Islanders discuss challenges and response to climate change

Wednesday, October 2nd, 2013

If you ask any islander that has lived on Ambergris Caye for the past 50 years, they will tell you that over the past three decades, San Pedro has lost about 30 feet or more of its beaches due to the rise in water level. Today, the island continues to lose its beaches as the waters of the Caribbean Sea slowly erode away the land, claiming the island. The deterioration of the island’s beaches is being directly attributed to the change in climate patterns over a long period; climate change, due to human activities. That was the theme of a discussion at three separate workshops held on Thursday September 26th on the island, spearheaded by the University of West Indies.

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According to coordinator and workshop lecturer Indi McLymont-Lafayette, the Regional Coordinator of Panos Caribbean, not only is the discussion on the impacts of climate change relevant, but it is important to engage everyone at all levels on such issues. “We think this is very important because climate change has significantly impacted this small island. The Caribbean region has been identified as amongst the most vulnerable to climate impacts,” said Lafayette.
Those changes are very visible on Ambergris Caye and the main evidence is the direct loss of beaches due to the constant rise in the water level caused by the effects of global warming, which directly affects the change in climate. In addition to the rise in water levels, the deterioration of the reef’s health and increased vulnerability to more intense hurricanes also threatens smaller islands such as Ambergris Caye. “It is important that the younger generations understand, as well as the wider community of San Pedro, how important climate change is and how it can have a long term effect on the lives of each and every one of us. Ambergris Caye residents need to know some of the things that have caused these changes in climate pattern. But they also need to know some of the things they can do to mitigate, minimize and adjust to climate change impacts.”
Oceana Beach Cleanup-19The cutting down of mangroves and other plants, the constant dredging of water beds, the extraction of natural resources, and even pollution are just a few of the practices that continue to be some of the leading causes of climate change. Adding to the pressure of climate change is the issue of erosion caused by the construction of concrete seawalls and docks also drastically degrading the island’s beaches.
For students who attended the workshop, such as Vivian Noralez of San Pedro High School, Belizeans must get more involved, especially those living in very vulnerable areas such as ours. “Climate change is very important to us because we live on an island and we have the second largest barrier reef. Our revenue depends on tourism and so whatever affects our tourism affects us as a people. Climate change is beginning to affect us as an island, a country, in the region and globally through the change of weather, water levels etc. We need to enable Belizeans to learn to appreciate our environment and contribute in the fight against climate change by adjusting our bad practices,” said Noralez.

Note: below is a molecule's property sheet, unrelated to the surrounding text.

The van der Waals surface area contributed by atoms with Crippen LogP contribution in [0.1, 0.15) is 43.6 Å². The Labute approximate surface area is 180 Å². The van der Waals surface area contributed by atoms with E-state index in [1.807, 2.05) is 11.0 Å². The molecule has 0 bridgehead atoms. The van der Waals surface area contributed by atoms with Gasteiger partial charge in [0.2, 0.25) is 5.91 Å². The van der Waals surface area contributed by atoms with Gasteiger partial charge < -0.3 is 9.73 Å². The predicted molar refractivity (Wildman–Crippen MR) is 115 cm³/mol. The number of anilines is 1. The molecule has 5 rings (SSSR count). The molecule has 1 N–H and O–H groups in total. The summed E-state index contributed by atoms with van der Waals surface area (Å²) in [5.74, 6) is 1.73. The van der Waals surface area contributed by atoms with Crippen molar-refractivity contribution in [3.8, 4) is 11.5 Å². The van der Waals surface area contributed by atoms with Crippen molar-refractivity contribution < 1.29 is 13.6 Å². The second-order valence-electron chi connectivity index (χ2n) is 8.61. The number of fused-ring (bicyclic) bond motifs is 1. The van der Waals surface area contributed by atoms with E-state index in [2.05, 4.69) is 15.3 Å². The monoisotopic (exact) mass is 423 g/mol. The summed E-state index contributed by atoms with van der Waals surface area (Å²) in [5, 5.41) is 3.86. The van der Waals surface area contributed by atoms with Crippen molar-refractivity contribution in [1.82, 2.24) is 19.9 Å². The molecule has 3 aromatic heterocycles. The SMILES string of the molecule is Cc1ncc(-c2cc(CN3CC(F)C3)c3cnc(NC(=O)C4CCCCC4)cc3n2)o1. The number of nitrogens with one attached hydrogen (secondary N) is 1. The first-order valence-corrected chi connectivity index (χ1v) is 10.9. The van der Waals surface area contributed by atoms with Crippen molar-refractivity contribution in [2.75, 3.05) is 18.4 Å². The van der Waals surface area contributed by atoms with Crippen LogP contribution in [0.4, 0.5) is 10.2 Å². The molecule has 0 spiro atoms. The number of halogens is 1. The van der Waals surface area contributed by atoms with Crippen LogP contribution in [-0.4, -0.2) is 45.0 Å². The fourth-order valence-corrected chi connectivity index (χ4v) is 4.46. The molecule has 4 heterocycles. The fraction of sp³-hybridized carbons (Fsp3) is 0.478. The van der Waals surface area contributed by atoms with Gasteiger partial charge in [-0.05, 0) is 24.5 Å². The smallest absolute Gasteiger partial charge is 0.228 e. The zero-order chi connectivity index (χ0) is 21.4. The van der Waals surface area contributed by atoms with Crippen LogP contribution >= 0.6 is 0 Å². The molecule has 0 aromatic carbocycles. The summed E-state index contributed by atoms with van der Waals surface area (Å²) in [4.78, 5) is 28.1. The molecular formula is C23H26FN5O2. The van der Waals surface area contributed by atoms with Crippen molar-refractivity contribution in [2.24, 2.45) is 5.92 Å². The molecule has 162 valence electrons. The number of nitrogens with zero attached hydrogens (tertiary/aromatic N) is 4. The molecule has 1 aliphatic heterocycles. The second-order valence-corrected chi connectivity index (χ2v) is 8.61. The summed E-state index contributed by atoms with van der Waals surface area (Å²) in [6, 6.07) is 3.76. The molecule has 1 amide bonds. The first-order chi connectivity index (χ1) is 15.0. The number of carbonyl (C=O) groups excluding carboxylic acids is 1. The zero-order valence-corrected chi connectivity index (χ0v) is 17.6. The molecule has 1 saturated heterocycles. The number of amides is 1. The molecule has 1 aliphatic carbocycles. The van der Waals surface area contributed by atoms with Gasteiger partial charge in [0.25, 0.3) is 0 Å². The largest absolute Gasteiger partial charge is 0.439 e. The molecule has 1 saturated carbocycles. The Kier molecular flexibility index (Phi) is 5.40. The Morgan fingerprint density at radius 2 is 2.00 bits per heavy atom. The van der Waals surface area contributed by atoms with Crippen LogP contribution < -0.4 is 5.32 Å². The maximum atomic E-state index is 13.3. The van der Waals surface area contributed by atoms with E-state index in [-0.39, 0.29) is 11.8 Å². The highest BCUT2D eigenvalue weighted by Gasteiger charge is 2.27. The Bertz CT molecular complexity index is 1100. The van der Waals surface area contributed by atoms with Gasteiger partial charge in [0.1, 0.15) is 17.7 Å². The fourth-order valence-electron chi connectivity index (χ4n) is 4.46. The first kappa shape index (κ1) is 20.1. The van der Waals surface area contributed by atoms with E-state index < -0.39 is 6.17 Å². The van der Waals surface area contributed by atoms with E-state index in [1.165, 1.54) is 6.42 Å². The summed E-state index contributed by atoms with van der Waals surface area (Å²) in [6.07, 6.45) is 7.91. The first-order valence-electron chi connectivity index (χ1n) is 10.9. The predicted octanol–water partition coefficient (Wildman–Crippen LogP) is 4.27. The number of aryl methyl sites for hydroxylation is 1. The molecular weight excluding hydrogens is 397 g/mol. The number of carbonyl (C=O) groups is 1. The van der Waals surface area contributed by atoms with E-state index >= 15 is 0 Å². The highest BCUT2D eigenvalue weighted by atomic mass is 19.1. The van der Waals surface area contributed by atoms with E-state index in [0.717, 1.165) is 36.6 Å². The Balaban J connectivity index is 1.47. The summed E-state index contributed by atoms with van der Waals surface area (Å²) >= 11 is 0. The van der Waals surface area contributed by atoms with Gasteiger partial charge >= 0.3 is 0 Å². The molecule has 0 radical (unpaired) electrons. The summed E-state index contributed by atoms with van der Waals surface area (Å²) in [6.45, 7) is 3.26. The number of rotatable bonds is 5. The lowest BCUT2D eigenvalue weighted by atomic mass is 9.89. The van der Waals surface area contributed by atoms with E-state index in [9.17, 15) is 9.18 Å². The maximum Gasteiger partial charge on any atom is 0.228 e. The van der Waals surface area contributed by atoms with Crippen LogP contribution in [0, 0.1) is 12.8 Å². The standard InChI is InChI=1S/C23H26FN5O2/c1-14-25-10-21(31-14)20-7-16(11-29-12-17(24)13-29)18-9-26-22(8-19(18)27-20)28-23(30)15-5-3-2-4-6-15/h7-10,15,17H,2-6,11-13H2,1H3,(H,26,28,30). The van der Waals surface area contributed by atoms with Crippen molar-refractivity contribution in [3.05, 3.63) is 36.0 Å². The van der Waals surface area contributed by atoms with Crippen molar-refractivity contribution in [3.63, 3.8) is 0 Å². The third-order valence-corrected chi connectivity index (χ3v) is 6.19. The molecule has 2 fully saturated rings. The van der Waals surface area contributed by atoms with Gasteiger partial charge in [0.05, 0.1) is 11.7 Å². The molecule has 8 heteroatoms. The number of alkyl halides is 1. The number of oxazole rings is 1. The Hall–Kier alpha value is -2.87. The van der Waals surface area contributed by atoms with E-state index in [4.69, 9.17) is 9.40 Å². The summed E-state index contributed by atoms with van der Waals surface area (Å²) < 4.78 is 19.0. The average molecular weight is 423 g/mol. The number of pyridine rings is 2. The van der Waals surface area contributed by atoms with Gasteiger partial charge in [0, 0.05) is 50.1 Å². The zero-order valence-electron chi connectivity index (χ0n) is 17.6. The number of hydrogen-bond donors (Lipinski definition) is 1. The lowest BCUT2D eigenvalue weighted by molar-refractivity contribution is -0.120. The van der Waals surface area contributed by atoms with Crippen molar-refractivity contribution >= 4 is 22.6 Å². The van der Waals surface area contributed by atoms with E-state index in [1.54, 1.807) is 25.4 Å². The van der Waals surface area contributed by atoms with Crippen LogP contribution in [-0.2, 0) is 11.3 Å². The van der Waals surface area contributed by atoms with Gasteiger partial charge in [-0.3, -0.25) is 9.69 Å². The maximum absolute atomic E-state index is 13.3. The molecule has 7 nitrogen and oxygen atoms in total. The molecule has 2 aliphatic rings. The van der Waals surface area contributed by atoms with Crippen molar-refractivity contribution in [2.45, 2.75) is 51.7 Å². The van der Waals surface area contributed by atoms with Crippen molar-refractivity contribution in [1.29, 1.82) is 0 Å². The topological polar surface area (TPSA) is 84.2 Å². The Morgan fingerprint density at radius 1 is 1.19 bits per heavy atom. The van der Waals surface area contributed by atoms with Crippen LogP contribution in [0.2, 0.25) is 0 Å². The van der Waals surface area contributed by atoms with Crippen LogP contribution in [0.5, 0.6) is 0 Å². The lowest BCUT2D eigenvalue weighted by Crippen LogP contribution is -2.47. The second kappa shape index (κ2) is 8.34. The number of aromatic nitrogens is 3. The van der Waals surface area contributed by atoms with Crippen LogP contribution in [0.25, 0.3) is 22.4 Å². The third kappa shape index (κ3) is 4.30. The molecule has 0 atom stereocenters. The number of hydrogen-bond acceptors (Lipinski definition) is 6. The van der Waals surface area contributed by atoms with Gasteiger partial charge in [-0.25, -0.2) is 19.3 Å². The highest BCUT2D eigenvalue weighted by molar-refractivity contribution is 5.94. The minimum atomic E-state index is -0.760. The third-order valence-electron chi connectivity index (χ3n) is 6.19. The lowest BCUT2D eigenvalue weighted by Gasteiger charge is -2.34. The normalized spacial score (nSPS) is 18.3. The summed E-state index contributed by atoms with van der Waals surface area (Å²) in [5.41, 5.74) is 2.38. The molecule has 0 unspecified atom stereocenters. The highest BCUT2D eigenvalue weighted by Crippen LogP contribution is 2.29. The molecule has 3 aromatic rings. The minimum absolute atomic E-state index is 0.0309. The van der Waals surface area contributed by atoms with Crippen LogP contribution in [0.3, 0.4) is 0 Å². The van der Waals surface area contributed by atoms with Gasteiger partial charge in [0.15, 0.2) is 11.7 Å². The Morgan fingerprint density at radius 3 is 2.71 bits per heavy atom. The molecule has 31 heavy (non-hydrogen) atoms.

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For that reason Lafayette explained their approach of educating people about climate change has to be taken to all levels. “We want the students and wider community of Ambergris Caye to be climate change champions and share their knowledge with others. We want them to do tangible things such as planting more mangroves and other trees and embrace good environmental practices that will help the island to better adjust to climate change.”
One student who shares the same sentiment that climate change is a serious issue and that more needs to be done to reduce the effects of climate change is athlete and student Gian Rivero. He believes human pollution is the number one contributing factor to climate change. “Pollution of our air as well as our waters is the main thing that is contributing to climate change. We need to do more in reducing pollution in areas where we can, both as individuals and as a community,” said Rivero. He added that garbage remains a challenge for the island. “We burn our garbage which causes a thick black smoke to form over the island, thus contaminating our air and our environment. We need to look at ways to reduce pollution, and one such way is recycling some of our garbage. I fervently believe that if we cannot get rid of our garbage in an eco-friendly manner then it is best that we just re-use some of the items.”
The workshops targeted three different groups, the primary and secondary students as well as adults through various community groups. The presentations were possible through Panos Caribbean, a regional non-profit organization, with the assistance of the University of the West Indies. Similar sessions are being planned for coastal communities in other parts of the country.
The workshop comes just in time with the latest Intergovernmental Panel on Climate Change (IPCC) report. According to IPCC’s latest report, it strengthens earlier conclusions that most of the world’s warming since 1950 has been caused by human activities, while also highlighting that future changes are inevitable. It states that scientist were “95% certain” that their research now shows “unequivocal” evidence that since 1950 the atmosphere and oceans have warmed and that “humans” are the “dominant cause.” Those reports will now help larger countries readjust their approach on addressing the effects of climate change.

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